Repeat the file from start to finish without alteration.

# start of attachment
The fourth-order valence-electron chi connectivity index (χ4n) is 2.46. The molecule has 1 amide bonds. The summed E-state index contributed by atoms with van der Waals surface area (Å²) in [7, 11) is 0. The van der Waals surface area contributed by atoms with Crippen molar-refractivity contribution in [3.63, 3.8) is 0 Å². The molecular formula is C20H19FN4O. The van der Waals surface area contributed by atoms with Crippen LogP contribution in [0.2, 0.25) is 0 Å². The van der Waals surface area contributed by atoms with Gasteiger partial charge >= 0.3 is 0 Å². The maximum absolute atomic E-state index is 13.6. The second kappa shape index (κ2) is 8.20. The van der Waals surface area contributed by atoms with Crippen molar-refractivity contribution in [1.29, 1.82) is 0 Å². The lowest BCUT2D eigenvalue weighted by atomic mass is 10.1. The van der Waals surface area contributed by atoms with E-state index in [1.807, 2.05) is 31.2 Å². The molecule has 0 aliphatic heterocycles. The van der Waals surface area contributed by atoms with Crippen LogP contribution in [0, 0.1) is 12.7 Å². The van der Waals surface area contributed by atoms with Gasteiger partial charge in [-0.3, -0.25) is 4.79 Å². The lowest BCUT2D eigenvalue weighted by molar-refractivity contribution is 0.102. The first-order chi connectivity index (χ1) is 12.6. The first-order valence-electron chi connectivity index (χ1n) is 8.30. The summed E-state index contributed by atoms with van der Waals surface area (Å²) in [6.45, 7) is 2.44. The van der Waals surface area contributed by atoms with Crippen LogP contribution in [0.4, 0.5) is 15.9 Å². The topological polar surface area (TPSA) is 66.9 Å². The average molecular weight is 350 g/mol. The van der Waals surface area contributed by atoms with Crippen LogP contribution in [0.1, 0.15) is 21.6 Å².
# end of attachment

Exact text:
The fourth-order valence-electron chi connectivity index (χ4n) is 2.46. The molecule has 1 amide bonds. The summed E-state index contributed by atoms with van der Waals surface area (Å²) in [7, 11) is 0. The van der Waals surface area contributed by atoms with Crippen molar-refractivity contribution in [3.63, 3.8) is 0 Å². The molecular formula is C20H19FN4O. The van der Waals surface area contributed by atoms with Crippen LogP contribution in [0.2, 0.25) is 0 Å². The van der Waals surface area contributed by atoms with Gasteiger partial charge >= 0.3 is 0 Å². The maximum absolute atomic E-state index is 13.6. The second kappa shape index (κ2) is 8.20. The van der Waals surface area contributed by atoms with Crippen molar-refractivity contribution in [1.29, 1.82) is 0 Å². The lowest BCUT2D eigenvalue weighted by atomic mass is 10.1. The van der Waals surface area contributed by atoms with E-state index in [1.807, 2.05) is 31.2 Å². The molecule has 0 aliphatic heterocycles. The van der Waals surface area contributed by atoms with Crippen LogP contribution in [0, 0.1) is 12.7 Å². The van der Waals surface area contributed by atoms with Gasteiger partial charge in [-0.3, -0.25) is 4.79 Å². The lowest BCUT2D eigenvalue weighted by molar-refractivity contribution is 0.102. The first-order chi connectivity index (χ1) is 12.6. The first-order valence-electron chi connectivity index (χ1n) is 8.30. The summed E-state index contributed by atoms with van der Waals surface area (Å²) in [6.45, 7) is 2.44. The van der Waals surface area contributed by atoms with Crippen LogP contribution in [0.4, 0.5) is 15.9 Å². The topological polar surface area (TPSA) is 66.9 Å². The average molecular weight is 350 g/mol. The van der Waals surface area contributed by atoms with Crippen LogP contribution in [0.1, 0.15) is 21.6 Å².